Medieval San Gimignano: San Gimignano, which has been declared Unesco World Heritage in 1990 because of its almost unchanged medieval appearance, attracts tourists from all over the world. It is also known as the Town of Fine Towers: many visitors come to see the well preserved Romanesque and Gothic architecture and the tower houses that have been built by Patrician families to demonstrate their power and wealth.
Maremma & Etruscan Coast: Culture, Nature & Originality
Pretty seaside resorts, pine forests and a luxurious marina along the lively Etruscan coast, a unique natural reserve in the heart of the country, villages untouched by mass tourism, archaeological excavation sites - travelers who want to experience culture and nature off the beaten path will love the Maremma region.
Sandy beaches & tourist center: The wide sandy and pebble beaches around the holiday resorts San Vincenzo or Marina di Bibbona are very popular in high season. Families with children prefer the beaches in Cecina Mare where the little ones can frolic in the shadow waters and pine forests offer protection from the sun. South of the exclusive marina Punta Ala with its sophisticated promenade and away from the hustle and bustle you’ll find the seaside town Follonica and the fishing village Castiglione and its medieval fortress.
Pristine natural reserve: Nowhere else has the old Mediterranean landscape been preserved as well as in the Maremma. In the Maremma Nature Park, also known as Uccellina Park, hikers can follow signposted trails, watch wild horses and Maremmano bulls and go for a swim at one of the secluded beaches.
Medieval villages & archaeology: Only a few kilometers from the coast you will find medieval villages, mostly situated on hills, like Campiglia Marittima or Bolgheri. The provincial capital Grosseto, which is also the center of the region, is surrounded by walls from the time of the Medici. The city’s archaeological museum is one of the most important in Italy with regard to the Etruscan era. Around ten kilometers from Grosseto the archaeological excavations of Roselle (the "Etruscan Pompeii") with Etruscan and medieval town residues are located- a must see for archaeologically interested visitors. Also worth a visit is Populonia - the town exhibits remarkable Etruscan remains including up to 3000 years old tomb monuments.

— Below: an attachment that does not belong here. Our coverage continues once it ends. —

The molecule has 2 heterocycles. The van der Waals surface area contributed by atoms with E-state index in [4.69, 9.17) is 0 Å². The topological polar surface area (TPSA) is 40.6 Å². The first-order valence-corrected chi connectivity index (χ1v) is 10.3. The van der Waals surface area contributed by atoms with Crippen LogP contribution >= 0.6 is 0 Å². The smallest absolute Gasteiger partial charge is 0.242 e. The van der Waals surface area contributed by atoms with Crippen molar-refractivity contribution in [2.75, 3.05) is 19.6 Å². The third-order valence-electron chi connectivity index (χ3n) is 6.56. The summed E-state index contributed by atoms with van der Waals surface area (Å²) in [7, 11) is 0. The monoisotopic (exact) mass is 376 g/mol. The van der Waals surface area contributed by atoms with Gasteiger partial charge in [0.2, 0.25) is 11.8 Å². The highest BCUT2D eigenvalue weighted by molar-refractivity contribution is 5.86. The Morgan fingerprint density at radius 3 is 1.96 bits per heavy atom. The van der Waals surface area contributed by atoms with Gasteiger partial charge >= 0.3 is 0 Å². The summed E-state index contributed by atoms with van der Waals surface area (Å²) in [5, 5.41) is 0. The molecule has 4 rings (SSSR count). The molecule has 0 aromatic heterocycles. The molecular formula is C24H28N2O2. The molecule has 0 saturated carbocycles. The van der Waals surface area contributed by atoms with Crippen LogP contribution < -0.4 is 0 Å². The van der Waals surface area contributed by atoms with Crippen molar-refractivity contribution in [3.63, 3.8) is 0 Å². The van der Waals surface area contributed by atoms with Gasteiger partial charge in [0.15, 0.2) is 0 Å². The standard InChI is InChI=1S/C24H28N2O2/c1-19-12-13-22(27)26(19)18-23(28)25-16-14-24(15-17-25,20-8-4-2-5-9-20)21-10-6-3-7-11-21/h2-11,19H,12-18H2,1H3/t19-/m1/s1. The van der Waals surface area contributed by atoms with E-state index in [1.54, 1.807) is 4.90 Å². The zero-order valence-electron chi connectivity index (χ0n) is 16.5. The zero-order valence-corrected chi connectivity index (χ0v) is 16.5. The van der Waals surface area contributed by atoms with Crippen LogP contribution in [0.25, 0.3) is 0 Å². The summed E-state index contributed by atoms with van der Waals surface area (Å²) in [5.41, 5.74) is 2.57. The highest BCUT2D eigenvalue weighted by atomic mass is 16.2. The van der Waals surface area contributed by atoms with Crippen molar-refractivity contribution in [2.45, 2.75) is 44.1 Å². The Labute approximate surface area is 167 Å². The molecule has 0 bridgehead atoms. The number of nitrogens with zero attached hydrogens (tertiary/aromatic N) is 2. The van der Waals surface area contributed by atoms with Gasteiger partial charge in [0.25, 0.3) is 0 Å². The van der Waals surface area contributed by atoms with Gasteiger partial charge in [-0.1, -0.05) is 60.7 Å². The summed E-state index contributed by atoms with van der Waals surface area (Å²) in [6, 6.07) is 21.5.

Diving & hiking: The Peninsula of Piombino with its unique rock formations is an ideal area for diving. In the port of Barrati interested travelers can book boat trips to remote bays or rent a boat themselves. Along the bay Cala Moresca there is beautiful hiking trail that offers access to small, secluded bays.
Val d’Orcia: Picturesque landscape, architecture & thermal baths
Conical hills, groups of cypresses, small country churches - the unique landscape between Montepulciano and Monte Amiata is perfect for relaxing and offers architectural masterpieces and hot springs.
Picturesque scenery: The hilly landscape is a popular motif for painters. It is this landscape of rolling hills that people think of when they imagine Tuscany. However, this particular scenery is limited to the Val d’Orcia region and has been declared Unesco World Heritage as an example of well-managed Renaissance agricultural landscapes.